This was the first time off that was sudden. First time for me to have to wonder very deeply whether I can work a job with a lot of structure, whether part time or full time. Is that an accommodation I can ask for? Do I ask for it up front?

I checked ADA (Americans with Disabilities Act) for info. First off, it applies for workplaces with 15 or more employees. So I’m SOL at my current place should that be needed. But in the future, do I ask for reasonable accommodation regarding the need for unpaid or paid medical leave, even with short/no notice? I suppose so. I don’t know that I can ask for that legally at my current place because of the employee number restriction, but also that the “reasonable accommodation” could be considered a hardship to the business. Debatable of course (considering the evidence of the 2 times I was gone for 3 weeks).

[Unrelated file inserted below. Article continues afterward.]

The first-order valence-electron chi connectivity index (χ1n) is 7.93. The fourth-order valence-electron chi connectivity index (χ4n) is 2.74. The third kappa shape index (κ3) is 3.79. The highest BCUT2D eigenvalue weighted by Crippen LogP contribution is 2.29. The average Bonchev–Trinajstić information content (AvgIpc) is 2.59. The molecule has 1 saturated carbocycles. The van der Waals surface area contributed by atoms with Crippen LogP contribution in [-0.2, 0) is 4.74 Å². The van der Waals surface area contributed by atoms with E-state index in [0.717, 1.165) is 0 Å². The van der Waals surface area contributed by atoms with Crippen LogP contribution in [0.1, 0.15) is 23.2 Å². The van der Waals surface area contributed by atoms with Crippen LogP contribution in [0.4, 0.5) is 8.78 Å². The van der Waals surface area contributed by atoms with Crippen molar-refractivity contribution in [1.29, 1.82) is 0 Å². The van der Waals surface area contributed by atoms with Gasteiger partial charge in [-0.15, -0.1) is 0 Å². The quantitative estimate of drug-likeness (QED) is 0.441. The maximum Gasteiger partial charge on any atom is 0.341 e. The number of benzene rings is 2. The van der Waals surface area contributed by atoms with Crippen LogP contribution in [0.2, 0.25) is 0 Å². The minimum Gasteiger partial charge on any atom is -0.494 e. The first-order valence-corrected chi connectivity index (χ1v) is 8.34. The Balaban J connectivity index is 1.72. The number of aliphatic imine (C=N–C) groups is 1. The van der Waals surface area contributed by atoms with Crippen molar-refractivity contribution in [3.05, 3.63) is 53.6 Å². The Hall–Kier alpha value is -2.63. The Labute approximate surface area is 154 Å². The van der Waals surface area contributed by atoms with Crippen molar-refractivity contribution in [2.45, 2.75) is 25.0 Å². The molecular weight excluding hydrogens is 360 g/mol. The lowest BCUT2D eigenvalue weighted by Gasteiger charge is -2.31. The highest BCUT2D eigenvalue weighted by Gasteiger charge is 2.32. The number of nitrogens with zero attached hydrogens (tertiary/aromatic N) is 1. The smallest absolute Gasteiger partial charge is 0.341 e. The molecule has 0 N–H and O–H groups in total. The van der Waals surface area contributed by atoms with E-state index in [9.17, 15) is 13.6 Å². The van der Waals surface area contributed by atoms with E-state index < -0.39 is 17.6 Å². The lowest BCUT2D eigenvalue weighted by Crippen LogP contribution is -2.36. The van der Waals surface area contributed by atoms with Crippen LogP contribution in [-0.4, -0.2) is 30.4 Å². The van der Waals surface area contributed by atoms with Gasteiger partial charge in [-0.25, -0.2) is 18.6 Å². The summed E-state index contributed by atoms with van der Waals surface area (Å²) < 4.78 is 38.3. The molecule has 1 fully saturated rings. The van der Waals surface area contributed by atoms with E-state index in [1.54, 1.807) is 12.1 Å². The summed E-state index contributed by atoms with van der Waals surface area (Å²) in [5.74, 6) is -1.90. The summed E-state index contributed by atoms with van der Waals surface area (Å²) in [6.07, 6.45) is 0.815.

I hope one day to work full-time again, likely in non-profits or medical or some kind of justice, compassion, social-awareness field. I’m questioning that again. Maybe this goal will take longer until going into the hospital is an anomaly instead of something that could happen at any time, as the situation currently stands.

Interesting side-note, but relevant none-the-less, I’ve been flirting with the idea of being a CT technician. I learned a bit about the training process quite a while ago. Then this week I checked into the College of DuPage program here. Yeah, um, there is NO Way I can pass the physical exam required of all students. I will not be able to position patients and move heavy machinery into place. To be a CT Tech, you get trained as a radiologist (x-rays) first, then additional work afterwards for CT. Even though CT would be physically easier for me, I can’t get there if I can’t be a radiologist first. Disappointing!! I was looking forward to that kind of schooling and job!

So back to questions and wondering and depressing outlook on my possible work ability. What in the world am I supposed to do with my time if I can’t work??? (Ok, volunteer – less stressful and more flexible for medical crap I deal with) How am I supposed to pay the rent?? Who am I supposed to be if working isn’t even a small part of who I am and what I do?